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How Australia is planning for if - or when - coronavirus spreads locally

Analysis

The Morrison Government is developing a national emergency response plan to deal with coronavirus. Katherine Gibney, Brett Sutton and Jodie McVernon explain what it means.

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While countries around the globe have been taking precautions to prevent the spread of COVID-19, the disease caused by the novel coronavirus, it has now been reported in 37 countries outside China.

As of February 26, close to 3,000 cases and 43 deaths had been recorded outside China.

In Australia, we’ve so far seen 23 cases across five states.

The good news is currently there’s no evidence of “community transmission” of the virus in Australia. This means it’s not spreading locally.

All cases have had travel connections to China or the Diamond Princess cruise ship, or very close contact with a confirmed case in Australia (being in the same family or tour group).

But as the list of countries with community transmission increases – it’s happening in South Korea, which has more than 1,200 cases, and Italy, which has 400 – so too does the risk of an escalation in Australia.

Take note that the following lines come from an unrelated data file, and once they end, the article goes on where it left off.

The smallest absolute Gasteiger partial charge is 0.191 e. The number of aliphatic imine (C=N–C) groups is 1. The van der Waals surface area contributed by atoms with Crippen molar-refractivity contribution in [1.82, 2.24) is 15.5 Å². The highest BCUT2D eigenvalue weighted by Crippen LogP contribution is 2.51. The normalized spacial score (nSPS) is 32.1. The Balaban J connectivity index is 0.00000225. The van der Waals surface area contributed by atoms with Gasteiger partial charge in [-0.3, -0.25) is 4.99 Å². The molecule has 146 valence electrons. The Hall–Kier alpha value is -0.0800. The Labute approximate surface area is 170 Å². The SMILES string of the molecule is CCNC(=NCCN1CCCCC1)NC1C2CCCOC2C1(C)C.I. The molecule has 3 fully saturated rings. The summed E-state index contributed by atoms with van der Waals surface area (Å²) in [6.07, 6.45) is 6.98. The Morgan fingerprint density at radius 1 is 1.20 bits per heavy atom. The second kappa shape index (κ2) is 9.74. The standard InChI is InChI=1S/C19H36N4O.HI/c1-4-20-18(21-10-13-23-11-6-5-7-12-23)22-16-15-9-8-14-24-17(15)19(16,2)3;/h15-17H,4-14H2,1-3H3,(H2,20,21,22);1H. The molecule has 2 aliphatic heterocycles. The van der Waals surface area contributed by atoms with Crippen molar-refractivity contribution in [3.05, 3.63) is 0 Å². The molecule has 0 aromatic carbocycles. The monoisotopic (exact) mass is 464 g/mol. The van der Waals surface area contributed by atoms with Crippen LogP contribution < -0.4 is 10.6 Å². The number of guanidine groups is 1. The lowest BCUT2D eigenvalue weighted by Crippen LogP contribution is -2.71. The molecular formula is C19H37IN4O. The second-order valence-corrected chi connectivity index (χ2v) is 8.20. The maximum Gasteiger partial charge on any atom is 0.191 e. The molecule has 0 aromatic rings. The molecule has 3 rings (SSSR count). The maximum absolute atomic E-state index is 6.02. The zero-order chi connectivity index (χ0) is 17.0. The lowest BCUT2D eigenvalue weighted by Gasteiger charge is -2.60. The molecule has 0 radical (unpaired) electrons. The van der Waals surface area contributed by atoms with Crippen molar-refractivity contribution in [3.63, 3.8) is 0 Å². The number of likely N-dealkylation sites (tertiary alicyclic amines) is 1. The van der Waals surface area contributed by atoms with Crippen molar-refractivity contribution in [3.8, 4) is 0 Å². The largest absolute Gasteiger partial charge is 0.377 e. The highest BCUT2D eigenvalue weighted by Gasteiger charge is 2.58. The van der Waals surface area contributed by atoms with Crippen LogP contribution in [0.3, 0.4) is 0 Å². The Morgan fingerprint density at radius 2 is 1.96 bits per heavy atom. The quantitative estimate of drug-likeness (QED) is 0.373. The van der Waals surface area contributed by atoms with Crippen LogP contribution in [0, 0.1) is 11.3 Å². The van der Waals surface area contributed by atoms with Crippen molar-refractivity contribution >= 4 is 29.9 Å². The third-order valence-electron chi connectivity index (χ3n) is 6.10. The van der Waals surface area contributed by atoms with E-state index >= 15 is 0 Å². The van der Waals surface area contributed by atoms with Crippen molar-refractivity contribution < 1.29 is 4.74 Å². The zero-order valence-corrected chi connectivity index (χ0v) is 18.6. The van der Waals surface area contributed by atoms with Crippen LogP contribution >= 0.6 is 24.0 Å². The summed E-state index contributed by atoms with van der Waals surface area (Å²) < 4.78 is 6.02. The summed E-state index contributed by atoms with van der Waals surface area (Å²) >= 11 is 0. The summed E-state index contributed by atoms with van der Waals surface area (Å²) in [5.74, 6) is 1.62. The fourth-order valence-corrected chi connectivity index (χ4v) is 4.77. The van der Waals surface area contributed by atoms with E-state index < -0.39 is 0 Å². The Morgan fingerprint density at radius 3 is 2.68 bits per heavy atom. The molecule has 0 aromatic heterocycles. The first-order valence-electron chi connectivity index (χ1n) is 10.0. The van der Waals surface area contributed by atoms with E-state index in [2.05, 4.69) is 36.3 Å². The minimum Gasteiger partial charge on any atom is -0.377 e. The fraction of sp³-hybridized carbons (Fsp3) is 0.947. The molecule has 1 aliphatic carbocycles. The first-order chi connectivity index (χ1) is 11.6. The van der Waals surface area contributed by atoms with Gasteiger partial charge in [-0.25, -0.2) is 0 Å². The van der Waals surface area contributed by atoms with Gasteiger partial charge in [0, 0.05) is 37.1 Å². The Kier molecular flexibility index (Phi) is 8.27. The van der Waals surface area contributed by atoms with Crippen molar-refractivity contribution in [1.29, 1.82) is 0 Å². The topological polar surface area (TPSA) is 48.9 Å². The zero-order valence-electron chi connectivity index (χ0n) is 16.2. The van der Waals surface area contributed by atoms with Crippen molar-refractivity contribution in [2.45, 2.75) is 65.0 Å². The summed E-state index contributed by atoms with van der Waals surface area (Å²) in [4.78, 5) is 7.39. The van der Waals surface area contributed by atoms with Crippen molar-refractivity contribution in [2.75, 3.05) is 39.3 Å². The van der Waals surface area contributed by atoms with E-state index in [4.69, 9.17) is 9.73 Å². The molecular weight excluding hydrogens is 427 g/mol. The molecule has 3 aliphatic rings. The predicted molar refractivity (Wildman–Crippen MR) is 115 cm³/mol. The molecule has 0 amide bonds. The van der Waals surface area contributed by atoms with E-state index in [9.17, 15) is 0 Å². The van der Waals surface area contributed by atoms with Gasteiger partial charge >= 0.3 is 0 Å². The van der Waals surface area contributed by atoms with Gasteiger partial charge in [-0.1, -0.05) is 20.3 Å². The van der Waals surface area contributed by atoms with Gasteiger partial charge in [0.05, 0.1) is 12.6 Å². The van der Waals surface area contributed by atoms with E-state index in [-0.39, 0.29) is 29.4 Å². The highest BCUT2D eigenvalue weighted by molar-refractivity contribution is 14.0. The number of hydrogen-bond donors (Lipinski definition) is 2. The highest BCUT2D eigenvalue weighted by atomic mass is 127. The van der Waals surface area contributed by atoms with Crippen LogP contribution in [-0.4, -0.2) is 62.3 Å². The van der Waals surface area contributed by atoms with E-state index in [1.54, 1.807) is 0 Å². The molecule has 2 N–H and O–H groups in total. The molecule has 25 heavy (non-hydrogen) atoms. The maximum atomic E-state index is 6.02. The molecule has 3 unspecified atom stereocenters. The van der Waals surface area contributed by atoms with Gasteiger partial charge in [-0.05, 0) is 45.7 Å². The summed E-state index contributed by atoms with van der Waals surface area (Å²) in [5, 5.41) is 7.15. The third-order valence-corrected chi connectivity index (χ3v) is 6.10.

It’s now a matter of “when” local transmission occurs, not “if”.

In this climate, the Australian government has developed a national emergency response plan, which takes us through three phases.

Prime Minister Scott Morrison yesterday announced we are activating this plan.

Phase 1

The current “Initial Action” stage of the COVID-19 plan focuses on preventing introduction and establishment of the disease in Australia through border measures and social distancing.

These are measures designed to keep infected (or potentially infected) people away from healthy people.

In an effort to contain COVID-19 and delay it becoming established in Australia, the Australian government banned the entry of foreign nationals (excluding permanent residents) who had been in mainland China in the last 14 days.

This ban has now been extended to March 7.

The return of Australian residents from China, and more recently year 11 and 12 students studying in Australia, has been strictly controlled.

People returning are required to go into home quarantine for 14 days after they leave China.

And at this stage, university students from China must spend 14 days in a third country before arriving in Australia.

Other countries have imposed their own border restrictions, as well as screening people for illness before they enter. These measures have undoubtedly slowed the spread of COVID-19 throughout the world and delayed its progression to a pandemic.

Phase 2

The true clinical severity of this disease remains highly uncertain, but overall it appears less severe than the 1918–19 influenza pandemic or SARS and more severe than the pandemic flu in 2009.

Importantly though, compared to other epidemic and pandemic diseases, COVID-19 is considered highly transmissible, so a large number of cases is likely.

Given ongoing uncertainties, the plan doesn’t articulate the number of cases that would need to be diagnosed for the second phase, “Targeted Action”, to be enacted.